Updated October 31, 2016
Sixty-five years ago, as a child in kindergarten and my early years in grade school, I (John McDougall) was required, every morning, at a 15-minute refreshment break, to drink a half-pint carton of unsalted, bitter tasting tomato juice or cow’s milk: white milk for two cents or chocolate milk for three cents. Because I was from a very low-income family I felt guilty about spending the extra penny for chocolate, but the taste of the white milk was too disgusting. My first grandson, Jaysen, attended public school at age five in the year 2009 in Calistoga, California. Milk was free. Apple Juice was $2 a day. His parents paid the extra $60 a month required by the school so that he could be exempt from drinking cow’s milk. In Fiscal Year 2011, over 66 million half pints of milk were served through the Special Milk Program, an arm of the United States Department of Agriculture (USDA), at a reduced cost or for free to children in schools and childcare institutions. The School Nutrition Association, working with the dairy and other food industries, has been an integral part of our children’s education since 1946.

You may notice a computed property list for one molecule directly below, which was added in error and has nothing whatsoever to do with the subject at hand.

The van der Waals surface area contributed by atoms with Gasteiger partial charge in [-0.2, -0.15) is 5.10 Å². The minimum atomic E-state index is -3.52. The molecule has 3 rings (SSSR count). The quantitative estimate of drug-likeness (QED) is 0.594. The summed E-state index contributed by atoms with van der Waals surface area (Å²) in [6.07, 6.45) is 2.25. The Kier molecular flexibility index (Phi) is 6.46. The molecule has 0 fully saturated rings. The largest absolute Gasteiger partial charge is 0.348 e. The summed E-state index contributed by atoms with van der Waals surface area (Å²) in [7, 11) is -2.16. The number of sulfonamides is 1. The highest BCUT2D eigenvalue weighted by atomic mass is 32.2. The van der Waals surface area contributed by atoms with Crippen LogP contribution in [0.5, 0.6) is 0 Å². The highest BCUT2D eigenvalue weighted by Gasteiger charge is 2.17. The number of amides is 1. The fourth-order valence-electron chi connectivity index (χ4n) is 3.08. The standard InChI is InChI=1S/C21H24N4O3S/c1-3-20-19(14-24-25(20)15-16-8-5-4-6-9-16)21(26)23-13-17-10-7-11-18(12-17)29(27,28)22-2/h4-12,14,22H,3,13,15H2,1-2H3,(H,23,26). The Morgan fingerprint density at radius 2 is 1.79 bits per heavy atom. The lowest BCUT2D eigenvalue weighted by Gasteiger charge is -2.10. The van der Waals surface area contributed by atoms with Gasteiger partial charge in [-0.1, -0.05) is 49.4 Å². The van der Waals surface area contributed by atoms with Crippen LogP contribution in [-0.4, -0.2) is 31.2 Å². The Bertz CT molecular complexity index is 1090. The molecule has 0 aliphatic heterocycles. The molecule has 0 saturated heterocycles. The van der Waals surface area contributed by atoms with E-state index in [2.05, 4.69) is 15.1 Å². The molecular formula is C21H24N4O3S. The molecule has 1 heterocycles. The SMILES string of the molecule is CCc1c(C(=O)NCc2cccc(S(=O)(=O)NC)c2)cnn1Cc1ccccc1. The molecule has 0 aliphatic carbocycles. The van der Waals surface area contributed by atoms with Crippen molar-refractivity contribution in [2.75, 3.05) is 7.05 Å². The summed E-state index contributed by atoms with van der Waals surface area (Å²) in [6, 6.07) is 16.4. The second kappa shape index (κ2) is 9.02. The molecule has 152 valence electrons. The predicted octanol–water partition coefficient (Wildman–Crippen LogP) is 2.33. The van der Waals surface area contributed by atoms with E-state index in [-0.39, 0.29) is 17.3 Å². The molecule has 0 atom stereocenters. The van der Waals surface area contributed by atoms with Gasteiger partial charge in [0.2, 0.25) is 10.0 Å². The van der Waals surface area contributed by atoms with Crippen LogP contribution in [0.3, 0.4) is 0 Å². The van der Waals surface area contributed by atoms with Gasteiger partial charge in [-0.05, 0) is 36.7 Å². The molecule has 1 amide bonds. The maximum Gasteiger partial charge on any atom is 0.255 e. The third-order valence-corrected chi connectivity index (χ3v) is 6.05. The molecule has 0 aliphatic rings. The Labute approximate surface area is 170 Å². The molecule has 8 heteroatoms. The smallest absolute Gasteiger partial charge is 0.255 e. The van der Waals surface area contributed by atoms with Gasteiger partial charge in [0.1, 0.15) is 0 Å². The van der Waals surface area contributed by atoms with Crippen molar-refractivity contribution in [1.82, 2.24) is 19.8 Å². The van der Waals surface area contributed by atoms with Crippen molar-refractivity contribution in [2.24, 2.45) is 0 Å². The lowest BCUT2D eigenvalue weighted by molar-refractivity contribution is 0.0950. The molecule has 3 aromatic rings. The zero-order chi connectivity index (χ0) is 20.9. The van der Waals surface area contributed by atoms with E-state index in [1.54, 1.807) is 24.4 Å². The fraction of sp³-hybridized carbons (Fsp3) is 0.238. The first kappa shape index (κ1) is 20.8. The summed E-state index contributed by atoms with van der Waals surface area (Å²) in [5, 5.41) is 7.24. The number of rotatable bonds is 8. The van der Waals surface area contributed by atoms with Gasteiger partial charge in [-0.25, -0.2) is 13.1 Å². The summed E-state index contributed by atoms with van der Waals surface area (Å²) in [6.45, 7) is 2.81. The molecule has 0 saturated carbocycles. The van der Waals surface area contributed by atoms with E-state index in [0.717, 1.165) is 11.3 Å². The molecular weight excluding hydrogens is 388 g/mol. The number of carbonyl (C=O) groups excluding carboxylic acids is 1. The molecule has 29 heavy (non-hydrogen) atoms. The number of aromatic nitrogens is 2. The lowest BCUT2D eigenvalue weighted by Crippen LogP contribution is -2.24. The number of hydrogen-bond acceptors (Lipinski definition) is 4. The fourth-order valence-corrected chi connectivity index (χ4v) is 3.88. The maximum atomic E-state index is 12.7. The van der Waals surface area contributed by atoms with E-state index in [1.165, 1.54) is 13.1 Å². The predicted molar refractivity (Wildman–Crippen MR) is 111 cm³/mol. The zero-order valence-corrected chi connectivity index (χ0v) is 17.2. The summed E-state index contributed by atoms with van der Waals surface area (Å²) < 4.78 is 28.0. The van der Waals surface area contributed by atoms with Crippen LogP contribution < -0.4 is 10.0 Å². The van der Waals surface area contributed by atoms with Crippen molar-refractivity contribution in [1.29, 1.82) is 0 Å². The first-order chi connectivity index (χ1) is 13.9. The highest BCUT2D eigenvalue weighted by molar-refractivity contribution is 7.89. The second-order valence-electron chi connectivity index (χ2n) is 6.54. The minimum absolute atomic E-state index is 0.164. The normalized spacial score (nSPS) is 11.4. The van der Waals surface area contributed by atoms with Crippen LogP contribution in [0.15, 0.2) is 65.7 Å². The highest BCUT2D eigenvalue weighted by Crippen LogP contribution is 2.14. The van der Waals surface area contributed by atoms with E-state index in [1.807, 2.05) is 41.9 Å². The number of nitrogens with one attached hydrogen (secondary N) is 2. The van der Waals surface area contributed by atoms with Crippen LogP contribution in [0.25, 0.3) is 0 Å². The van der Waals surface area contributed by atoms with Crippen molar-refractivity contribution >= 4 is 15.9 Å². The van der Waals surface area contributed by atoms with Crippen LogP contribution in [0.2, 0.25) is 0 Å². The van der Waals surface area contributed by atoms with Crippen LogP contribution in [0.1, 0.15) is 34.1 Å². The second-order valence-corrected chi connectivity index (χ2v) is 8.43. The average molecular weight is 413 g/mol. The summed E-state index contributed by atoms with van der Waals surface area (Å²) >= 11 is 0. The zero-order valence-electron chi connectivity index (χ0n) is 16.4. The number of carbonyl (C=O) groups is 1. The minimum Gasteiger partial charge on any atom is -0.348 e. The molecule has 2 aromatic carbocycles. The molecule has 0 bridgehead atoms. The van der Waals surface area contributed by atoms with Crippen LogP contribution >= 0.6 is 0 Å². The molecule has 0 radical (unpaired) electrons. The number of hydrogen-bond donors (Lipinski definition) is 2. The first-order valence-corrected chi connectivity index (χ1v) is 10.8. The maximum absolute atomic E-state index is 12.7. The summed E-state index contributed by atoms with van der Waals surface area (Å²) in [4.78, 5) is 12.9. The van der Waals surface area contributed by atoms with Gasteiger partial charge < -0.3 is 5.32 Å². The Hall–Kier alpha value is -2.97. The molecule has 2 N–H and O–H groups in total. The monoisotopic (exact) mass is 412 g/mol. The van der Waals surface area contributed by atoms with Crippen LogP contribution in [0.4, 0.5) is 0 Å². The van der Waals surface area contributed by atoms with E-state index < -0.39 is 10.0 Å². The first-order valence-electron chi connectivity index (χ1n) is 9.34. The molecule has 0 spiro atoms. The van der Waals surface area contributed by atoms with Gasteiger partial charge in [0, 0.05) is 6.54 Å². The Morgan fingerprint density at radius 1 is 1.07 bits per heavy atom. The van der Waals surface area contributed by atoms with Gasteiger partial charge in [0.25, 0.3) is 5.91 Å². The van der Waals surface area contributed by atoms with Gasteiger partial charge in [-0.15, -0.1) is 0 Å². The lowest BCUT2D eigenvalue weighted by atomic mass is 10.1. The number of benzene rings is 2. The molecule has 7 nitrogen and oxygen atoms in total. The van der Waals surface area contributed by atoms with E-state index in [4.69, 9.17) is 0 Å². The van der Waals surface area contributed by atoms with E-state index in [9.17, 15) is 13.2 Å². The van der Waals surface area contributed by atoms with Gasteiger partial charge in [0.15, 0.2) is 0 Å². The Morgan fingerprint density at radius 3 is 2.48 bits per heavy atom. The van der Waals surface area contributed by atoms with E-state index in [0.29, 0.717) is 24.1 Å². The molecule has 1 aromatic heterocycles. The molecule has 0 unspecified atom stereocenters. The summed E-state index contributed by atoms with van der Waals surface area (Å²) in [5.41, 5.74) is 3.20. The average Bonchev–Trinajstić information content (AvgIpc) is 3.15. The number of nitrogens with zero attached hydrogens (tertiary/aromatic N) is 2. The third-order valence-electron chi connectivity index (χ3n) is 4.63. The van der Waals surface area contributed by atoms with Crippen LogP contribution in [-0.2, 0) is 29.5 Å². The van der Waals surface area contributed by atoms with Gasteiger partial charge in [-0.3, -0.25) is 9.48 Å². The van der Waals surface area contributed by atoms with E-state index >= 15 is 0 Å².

Drinking white cow’s milk is unpalatable for most children. As a result, the Dairy Association now actively promotes chocolate milk as “Nutrition in Disguise.”